President Trump informed Deputy Attorney General Rod Rosenstein of his plan to fire FBI Director James Comey before Rosenstein delivered a scathing assessment of the director's performance that was used as justification for his firing, the deputy told senators in a briefing Thursday.
The account, provided by senators following a closed-door briefing with the deputy attorney general, directly contradicts the White House's explanation for Comey's abrupt dismissal last Tuesday. It also raises new questions about whether Trump purposely solicited Rosenstein's three-page memo on Comey's controversial handling of the investigation into Hillary Clinton's use of a private email server as cover to fire the director who was overseeing a widening inquiry into possible collusion between Trump's presidential campaign and the Russian government.
"He (Rosenstein) knew the day before,'' said Sen. Dick Durbin, D-Ill., a senior member of the Senate Judiciary Committee, one of four congressional panels now exploring ties between the Trump campaign and Russia.
Durbin said Trump alerted Rosenstein to his decision on May 8. The deputy attorney general's memo was dated May 9, the day of Comey's dismissal. Rosenstein, however, said he was not pressured to prepare the document, Durbin said.
Sen. Bill Cassidy, R-La., offered a similar version of the timeline, saying that Rosenstein referred to the president's remarks in a recent NBC News interview in which Trump said that he had decided to fire Comey long ago.
“I think he indicated what Donald Trump has indicated,'' Cassidy said. "Mr. Trump was leaning in that direction but the final decision obviously wasn’t made until it was actually released.”
Still, less than an hour after the Rosenstein briefing had concluded Thursday, Trump again cited the deputy attorney general's "very, very strong recommendation'' as reasoning for Comey's dismissal.
"Director Comey was very unpopular with most people,'' Trump said during a news conference with Colombian President Juan Manual Santos. "I actually thought when I made that decision — and I also got a very, very strong recommendation, as you know, from the Deputy Attorney General, Rod Rosenstein. But when I made that decision, I actually thought that it would be a bipartisan decision."
It has been anything but.
Republicans and Democrats have openly questioned the timing of Trump's decision and its proximity to key developments in the Russia inquiry.
Earlier this week, it was disclosed that Comey prepared a memo indicating that Trump had pressed Comey to shut down the bureau's investigation of former national security adviser Michael Flynn during a private White House meeting in February. The contents of the Comey memo were described by a person who has viewed the document.
The explosive revelations, first reported by The New York Times, have prompted a flurry of letters from congressional investigating committees demanding that the FBI turn over the Comey memos as possible evidence of White House obstruction.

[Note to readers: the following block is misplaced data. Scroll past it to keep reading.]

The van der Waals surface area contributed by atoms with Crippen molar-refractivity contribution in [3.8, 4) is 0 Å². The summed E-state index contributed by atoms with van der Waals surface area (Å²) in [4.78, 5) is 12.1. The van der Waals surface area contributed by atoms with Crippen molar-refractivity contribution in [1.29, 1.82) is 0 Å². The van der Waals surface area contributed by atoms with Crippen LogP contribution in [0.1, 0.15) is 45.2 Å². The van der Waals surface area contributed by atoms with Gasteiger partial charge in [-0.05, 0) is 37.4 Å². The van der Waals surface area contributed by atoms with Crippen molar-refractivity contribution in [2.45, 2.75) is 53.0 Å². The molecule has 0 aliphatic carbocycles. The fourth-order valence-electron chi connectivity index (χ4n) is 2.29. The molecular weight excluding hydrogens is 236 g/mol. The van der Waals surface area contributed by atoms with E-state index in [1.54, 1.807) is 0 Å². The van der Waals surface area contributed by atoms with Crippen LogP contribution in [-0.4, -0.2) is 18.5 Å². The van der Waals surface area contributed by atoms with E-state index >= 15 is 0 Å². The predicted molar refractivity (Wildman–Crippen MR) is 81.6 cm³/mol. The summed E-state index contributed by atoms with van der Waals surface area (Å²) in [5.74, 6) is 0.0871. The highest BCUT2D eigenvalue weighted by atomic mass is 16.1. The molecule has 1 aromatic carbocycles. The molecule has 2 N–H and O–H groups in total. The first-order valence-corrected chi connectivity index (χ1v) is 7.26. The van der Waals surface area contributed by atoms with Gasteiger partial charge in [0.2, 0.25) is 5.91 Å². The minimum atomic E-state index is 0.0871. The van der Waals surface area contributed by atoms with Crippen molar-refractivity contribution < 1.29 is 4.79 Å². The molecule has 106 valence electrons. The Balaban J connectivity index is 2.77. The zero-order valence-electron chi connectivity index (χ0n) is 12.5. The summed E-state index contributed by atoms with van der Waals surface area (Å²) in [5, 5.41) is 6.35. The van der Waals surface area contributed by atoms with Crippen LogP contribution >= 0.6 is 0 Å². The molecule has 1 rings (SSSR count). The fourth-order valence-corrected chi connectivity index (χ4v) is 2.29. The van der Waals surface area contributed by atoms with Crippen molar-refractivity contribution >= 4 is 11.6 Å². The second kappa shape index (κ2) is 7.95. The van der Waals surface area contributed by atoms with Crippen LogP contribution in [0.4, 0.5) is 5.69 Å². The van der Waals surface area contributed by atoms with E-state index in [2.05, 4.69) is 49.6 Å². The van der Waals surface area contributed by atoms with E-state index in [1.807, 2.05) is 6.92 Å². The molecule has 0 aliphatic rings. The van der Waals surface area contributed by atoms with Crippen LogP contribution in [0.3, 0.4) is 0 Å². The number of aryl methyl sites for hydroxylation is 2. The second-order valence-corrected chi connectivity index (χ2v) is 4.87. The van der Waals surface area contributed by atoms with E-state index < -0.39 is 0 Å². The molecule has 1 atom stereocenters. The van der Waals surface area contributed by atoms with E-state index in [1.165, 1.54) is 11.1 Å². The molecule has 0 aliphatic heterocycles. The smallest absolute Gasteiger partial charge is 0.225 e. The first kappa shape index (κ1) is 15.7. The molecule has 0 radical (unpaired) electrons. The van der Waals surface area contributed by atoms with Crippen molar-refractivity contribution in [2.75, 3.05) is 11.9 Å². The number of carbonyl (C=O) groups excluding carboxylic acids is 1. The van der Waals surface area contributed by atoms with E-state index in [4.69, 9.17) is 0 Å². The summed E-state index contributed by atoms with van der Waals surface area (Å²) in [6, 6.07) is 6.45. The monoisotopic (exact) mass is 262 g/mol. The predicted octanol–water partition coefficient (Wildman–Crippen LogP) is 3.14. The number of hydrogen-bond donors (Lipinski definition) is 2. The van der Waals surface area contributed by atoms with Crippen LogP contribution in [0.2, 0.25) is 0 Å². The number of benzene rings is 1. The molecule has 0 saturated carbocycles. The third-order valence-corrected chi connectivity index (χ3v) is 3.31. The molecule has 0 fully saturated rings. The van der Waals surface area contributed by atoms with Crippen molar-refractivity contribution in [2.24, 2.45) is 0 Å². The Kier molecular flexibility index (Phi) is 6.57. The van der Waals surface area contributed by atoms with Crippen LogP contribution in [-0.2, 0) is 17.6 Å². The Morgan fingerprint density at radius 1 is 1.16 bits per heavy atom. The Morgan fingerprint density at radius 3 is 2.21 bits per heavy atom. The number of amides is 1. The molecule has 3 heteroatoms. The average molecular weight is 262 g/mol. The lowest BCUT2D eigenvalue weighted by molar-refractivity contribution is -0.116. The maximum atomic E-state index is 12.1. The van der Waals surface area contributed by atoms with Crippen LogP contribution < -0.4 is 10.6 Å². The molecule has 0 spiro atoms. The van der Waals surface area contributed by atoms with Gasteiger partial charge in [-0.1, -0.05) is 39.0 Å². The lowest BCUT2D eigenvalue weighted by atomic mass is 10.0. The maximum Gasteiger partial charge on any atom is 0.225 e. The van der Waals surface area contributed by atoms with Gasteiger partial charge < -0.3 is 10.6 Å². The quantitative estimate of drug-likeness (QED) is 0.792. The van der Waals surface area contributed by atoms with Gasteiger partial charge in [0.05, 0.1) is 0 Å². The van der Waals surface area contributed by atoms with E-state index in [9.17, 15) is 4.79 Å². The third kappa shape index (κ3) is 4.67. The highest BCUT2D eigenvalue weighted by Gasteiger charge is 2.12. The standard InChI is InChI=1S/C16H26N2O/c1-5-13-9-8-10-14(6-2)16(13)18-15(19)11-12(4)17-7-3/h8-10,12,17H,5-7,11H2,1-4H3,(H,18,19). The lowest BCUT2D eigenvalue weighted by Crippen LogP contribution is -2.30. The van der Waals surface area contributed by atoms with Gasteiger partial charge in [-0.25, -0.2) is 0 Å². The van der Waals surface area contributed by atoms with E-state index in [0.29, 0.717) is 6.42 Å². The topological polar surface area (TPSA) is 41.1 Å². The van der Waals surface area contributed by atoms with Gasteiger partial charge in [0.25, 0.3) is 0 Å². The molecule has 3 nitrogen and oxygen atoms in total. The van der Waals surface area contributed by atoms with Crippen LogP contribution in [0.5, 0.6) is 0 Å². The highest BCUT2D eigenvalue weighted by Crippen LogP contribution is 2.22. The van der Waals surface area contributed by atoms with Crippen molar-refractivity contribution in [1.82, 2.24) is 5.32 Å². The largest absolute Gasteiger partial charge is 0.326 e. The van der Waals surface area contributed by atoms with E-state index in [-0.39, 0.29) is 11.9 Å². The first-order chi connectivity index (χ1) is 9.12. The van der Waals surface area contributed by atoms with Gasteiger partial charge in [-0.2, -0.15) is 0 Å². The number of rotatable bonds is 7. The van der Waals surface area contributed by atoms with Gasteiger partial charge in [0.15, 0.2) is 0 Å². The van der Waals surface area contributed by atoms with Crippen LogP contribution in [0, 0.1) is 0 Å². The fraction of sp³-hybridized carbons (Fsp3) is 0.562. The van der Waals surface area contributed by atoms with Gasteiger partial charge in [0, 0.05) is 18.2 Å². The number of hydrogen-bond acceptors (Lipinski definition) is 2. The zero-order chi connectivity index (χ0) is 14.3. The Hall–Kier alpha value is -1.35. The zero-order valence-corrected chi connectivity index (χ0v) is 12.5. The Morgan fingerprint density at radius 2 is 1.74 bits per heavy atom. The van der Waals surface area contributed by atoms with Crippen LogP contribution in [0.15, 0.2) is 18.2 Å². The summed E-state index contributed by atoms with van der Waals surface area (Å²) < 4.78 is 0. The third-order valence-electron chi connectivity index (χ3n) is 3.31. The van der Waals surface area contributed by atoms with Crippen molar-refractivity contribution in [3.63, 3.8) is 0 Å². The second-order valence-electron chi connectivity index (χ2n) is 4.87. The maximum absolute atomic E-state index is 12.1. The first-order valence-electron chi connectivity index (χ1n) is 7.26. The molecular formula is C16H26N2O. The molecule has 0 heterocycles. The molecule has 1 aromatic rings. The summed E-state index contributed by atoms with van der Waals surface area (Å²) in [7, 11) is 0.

Trump directly addressed the matter for the first time Thursday, flatly denying that he made such a request.
"No. Next question,'' the president said during the news conference with the Colombian president.
Reflecting the fast-moving developments that have engulfed the White House in controversy in recent days, Trump's Thursday news conference and the senators' reactions to the Rosenstein briefing were being broadcast on split screens.
Many senators said that Rosenstein, who was summoned to the Senate to explain the reasoning for Comey's firing, provided few actual details about the dismissal and his contacts with the White House. But virtually all lauded the deputy attorney general's action Wednesday to appoint a special counsel to take over the Russia inquiry.
Former FBI director Robert Mueller, the longest-serving FBI chief since J. Edgar Hoover, was named by Rosenstein to lead an investigation that has trained a sharp focus on Flynn and other former Trump advisers. Democrats have long called for such an appointment and Republicans appeared to drop much of their opposition in wake of the disclosures about Trump's appeal for Comey to back off the investigation of Flynn.
"It was a good decision to appoint a special counsel,'' said Sen. Lindsey Graham, R-S.C. "You couldn't have picked a better man to do the job.''
Among the few people who openly expressed their disapproval was Trump himself.
"I respect the decision,'' the president said, "but this entire thing has been a witch hunt.''
Yet there were mixed reviews about whether Mueller's investigation would take precedence over the multiple congressional inquiries and the demands for Comey to provide public testimony.
Graham said Mueller's investigation had effectively "sidelined'' the congressional probes, but Vermont Sen. Patrick Leahy, the Judiciary committee's senior member, said Congress should press on.
"It’s good to have Bob Mueller, who I respect,'' Leahy said. "Congress has still got to go forward with its own investigation and should do it in a way the public can see exactly what’s being said.''
Sen. Chris Coons, D-Del., said Congress needs to coordinate its efforts with the special counsel.
“My concern is that we not end up in a place where the special counsel doesn’t communicate to Congress for months or years a decision he’s made about the scope of the investigation,” Coons said, adding that access to witnesses must be resolved "in the next few weeks.''
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